BPS Students Participate in Student Poll Worker Program on Election Day
About 60 Boston Public Schools (BPS) students got a first-hand look at the democratic process by working as poll workers on Election Day, Tuesday, November 6, as part of the Student Poll Worker Program.
Now in its second year, this collaboration between the City of Boston Elections Department and the BPS History and Social Studies Department gives high school students an opportunity to work alongside 1,500 poll workers across the city.
“Providing students a real-life glimpse at how the democratic process works is quite powerful,” said Natacha Scott, director of history and social studies for BPS. “Many of our students have a greater appreciation of the importance of voting and using their voice for positive change because of this great experience. It was also wonderful to see our students learning from veteran poll workers, who were able to share their years of experience on the importance of civic engagement.”
The students, who represented 13 BPS high schools, checked in voters, assisted people with mobility issues, and even used their multilingual assets to act as language interpreters for voters who are not fluent in English.
Students also helped close the polls, count the ballots, and prepared them for pick-up from the Boston Police Department.
All of the students received formal training from the Elections Department, as well as school credit, community service hours, and a modest stipend for their participation.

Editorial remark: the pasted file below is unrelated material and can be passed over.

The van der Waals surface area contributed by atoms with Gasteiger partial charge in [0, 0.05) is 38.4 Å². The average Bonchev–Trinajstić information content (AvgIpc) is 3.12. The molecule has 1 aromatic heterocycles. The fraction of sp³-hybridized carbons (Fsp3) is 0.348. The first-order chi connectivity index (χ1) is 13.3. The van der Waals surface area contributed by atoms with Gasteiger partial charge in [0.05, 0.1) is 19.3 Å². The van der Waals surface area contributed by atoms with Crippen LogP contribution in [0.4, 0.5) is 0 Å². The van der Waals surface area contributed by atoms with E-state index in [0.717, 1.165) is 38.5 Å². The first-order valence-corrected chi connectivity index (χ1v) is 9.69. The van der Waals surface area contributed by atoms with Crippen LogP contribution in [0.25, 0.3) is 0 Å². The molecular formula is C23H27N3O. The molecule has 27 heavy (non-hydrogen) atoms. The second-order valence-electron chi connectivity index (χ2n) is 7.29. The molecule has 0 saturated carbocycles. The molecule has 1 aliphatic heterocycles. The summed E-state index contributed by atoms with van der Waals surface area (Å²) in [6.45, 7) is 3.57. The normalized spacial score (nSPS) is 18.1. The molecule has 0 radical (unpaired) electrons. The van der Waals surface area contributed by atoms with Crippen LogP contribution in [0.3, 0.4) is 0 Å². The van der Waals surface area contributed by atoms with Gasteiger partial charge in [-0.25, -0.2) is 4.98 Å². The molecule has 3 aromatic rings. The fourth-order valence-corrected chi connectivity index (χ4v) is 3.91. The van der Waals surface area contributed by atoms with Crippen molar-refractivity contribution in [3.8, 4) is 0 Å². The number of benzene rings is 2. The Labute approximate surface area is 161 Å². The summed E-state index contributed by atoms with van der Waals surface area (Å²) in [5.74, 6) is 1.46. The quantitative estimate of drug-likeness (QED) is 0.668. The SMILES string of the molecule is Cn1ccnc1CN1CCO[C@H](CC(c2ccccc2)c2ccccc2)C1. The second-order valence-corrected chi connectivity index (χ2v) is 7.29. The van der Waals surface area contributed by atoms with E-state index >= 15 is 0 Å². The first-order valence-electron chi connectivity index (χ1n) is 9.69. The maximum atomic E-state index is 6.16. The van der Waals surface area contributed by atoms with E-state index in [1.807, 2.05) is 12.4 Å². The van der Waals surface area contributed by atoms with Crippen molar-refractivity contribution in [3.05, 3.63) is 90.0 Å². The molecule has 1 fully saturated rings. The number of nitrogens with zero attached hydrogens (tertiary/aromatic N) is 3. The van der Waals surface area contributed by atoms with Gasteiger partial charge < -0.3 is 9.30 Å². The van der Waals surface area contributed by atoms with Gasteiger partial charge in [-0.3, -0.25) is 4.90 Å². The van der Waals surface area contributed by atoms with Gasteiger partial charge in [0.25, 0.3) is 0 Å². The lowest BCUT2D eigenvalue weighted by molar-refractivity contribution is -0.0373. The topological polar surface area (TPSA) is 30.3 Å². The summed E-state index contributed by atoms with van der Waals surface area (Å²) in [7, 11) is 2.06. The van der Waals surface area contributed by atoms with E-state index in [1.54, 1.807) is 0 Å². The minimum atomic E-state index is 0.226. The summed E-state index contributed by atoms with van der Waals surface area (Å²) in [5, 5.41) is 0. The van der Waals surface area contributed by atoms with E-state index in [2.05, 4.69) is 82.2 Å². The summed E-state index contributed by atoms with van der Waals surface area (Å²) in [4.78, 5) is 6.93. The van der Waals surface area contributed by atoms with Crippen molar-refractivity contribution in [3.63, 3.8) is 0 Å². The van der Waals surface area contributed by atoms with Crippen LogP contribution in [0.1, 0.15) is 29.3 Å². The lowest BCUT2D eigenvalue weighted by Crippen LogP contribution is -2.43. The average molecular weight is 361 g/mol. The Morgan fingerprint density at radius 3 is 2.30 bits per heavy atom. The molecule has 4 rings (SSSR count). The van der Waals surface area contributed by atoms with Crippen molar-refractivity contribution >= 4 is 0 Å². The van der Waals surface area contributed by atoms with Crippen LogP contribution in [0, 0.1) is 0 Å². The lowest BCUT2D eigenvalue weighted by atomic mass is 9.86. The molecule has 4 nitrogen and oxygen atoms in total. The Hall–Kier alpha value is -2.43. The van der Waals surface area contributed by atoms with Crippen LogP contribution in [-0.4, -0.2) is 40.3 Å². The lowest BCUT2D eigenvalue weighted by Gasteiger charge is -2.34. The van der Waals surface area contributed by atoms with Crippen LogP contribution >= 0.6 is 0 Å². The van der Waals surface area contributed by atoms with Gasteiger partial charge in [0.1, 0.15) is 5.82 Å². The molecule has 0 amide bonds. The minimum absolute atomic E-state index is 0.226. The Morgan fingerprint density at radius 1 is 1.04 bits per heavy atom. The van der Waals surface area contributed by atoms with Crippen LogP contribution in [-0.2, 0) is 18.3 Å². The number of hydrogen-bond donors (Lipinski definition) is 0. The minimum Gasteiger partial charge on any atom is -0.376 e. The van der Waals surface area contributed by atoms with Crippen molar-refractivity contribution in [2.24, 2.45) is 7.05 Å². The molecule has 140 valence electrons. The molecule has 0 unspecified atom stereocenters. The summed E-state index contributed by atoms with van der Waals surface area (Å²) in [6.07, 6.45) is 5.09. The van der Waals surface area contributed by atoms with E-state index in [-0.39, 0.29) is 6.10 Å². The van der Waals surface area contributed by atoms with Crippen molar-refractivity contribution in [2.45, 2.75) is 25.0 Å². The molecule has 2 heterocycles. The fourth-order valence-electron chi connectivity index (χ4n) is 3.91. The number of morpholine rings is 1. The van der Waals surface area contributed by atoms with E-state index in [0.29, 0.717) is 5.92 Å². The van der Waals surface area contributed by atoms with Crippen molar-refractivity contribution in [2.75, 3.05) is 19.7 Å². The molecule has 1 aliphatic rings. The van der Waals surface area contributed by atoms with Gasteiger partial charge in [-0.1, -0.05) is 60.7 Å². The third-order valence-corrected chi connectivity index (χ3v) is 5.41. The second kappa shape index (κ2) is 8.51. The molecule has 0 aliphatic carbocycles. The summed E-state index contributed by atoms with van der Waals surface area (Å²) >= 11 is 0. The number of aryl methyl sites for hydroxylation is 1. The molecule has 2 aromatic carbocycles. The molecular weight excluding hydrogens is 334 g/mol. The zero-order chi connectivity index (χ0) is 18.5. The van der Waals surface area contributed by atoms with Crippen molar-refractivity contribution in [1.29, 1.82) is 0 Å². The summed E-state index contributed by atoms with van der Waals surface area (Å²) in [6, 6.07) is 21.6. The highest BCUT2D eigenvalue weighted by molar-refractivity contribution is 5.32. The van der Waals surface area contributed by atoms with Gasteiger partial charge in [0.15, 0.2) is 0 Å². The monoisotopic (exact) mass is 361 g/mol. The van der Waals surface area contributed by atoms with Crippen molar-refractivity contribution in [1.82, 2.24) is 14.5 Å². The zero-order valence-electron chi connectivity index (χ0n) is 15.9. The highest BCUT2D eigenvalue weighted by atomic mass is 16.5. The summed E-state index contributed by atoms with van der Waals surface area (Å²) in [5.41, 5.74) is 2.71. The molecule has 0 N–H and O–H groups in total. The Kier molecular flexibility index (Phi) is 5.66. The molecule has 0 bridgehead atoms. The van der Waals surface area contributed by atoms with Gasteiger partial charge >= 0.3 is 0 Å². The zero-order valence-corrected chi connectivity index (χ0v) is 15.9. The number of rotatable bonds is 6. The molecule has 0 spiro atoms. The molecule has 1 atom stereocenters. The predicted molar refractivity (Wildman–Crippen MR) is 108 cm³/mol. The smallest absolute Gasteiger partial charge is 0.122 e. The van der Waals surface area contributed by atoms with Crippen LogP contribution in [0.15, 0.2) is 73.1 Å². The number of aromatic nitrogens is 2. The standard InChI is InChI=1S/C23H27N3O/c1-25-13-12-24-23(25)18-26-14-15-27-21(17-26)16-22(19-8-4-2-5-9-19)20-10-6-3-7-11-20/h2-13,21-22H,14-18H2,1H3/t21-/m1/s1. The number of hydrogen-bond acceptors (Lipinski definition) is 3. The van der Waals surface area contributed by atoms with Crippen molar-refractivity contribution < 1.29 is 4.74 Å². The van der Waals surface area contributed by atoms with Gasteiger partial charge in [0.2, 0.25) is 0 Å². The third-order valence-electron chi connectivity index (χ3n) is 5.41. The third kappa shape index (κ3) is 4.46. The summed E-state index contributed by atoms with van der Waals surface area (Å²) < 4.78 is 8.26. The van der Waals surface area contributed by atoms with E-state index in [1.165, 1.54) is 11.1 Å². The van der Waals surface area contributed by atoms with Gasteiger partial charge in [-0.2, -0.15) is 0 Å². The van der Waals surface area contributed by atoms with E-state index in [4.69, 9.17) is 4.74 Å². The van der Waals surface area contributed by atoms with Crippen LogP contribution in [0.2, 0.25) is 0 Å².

“It deepened my understanding of the election process,” said Kamau Whitsey, a sophomore at New Mission High School in Hyde Park. “It shows that everyone is important in the election process. … If more young people vote, we have a better chance of getting a good candidate in office.”
“It’s important for young people to support and be involved in the election process because we have a voice,” said Joey Nguyen, a senior at the John D. O’Bryant School of Mathematics and Science in Roxbury. “As youths, we are overlooked by adults, and, in a sense, they think they know what is best for us. Knowing that we can be involved in changing that by voting, as well as running for office, is important.”
“Going in, I thought it was going to be completely different than what it was,” said Anjelia Hernandez, a senior at Boston Arts Academy. “Everyone’s voice is valid and needs to be heard.”